This afternoon I had a very nice email from his daughter Natalie, asking if I would post the sad news. She said that her father "was an awesome guy." In responding to her email I wrote: "From everything I've read and heard about (your father), he was a man with an incredible spirit and an individual I would have thoroughly enjoyed knowing personally."
Finegood coordinated the alteration of the Hollywood landmark three other times. Once the sign was changed to read Holywood for Easter. In 1987, during the Iran-Contra hearings, it was altered to read "Ollywood" to protest the hero worship of Marine Lt. Col. Oliver North. Another brief change was made by Finegood in 1990 when the sign read "Oil War" before police removed the plastic draping the structure.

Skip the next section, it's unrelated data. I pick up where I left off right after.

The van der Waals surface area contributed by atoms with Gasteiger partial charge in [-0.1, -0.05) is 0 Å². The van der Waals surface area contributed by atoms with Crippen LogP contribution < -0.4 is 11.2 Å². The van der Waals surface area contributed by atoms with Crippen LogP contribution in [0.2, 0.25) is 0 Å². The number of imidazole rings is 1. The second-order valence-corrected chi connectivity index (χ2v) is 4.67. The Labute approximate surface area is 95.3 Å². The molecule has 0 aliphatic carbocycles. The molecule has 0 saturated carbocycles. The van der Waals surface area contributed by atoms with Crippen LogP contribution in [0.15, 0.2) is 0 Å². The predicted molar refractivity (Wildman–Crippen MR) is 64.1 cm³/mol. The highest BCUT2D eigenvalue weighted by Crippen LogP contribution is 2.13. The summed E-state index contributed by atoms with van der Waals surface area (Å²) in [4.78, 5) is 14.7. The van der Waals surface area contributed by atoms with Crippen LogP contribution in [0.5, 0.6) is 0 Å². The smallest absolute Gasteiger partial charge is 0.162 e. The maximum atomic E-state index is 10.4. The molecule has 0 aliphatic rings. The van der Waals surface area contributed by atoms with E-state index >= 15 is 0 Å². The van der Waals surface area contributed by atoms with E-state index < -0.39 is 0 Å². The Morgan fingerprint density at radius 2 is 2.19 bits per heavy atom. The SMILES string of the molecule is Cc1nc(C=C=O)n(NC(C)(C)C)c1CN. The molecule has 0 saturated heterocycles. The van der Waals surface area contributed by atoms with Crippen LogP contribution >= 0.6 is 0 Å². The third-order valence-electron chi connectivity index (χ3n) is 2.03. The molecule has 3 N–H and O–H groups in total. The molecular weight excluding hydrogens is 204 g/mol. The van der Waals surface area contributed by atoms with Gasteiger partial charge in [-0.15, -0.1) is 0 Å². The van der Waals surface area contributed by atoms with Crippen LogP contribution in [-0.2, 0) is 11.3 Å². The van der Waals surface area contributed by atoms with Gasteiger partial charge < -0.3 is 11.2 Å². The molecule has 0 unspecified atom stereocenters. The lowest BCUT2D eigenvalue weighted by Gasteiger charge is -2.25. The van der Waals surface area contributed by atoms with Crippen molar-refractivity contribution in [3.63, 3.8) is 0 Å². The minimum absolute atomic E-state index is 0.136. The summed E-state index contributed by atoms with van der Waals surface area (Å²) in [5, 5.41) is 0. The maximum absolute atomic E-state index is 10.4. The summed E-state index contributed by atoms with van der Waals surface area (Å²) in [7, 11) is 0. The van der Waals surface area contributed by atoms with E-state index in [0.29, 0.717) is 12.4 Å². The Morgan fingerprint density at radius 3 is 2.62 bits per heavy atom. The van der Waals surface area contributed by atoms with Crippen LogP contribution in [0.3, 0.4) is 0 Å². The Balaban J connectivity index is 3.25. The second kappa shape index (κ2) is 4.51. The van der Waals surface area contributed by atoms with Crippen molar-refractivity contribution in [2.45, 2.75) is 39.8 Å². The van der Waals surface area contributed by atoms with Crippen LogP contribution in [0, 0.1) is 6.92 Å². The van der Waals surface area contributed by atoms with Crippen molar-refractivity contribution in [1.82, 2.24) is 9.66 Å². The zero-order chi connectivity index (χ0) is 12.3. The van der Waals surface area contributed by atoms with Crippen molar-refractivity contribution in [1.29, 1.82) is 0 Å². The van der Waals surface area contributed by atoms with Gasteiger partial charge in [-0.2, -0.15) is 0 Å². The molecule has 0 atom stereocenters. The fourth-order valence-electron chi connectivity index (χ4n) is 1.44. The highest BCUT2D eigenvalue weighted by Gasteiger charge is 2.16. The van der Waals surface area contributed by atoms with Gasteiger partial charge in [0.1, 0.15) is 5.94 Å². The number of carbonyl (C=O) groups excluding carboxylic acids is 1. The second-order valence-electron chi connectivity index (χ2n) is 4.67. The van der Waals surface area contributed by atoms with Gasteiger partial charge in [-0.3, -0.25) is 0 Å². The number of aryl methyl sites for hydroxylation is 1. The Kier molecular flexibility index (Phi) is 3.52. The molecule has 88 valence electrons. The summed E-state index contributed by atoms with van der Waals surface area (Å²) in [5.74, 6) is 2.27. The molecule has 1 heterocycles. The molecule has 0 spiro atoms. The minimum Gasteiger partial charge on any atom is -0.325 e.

In a 1983 letter to the Los Angeles Times, Finegood and his cohorts wrote: "We broke no laws and did no damage to the sign. An artist's role throughout history has been to create representations of the culture he exists in. By hanging four relatively small pieces of fabric on the landmark, we were able to change people's perception of the Hollywood sign."
For many, that perception will include fond memories of artist and prankster Danny Finegood. Posters of the Hollyweed image may still be ordered at Hollyweed.net. Donations may be made in Finegood's memory to the Institute for Myeloma & Bone Cancer Research, 9201 W. Sunset Blvd., Suite 300, West Hollywood, CA 90069.
© 2007 Jeff Fisher LogoMotives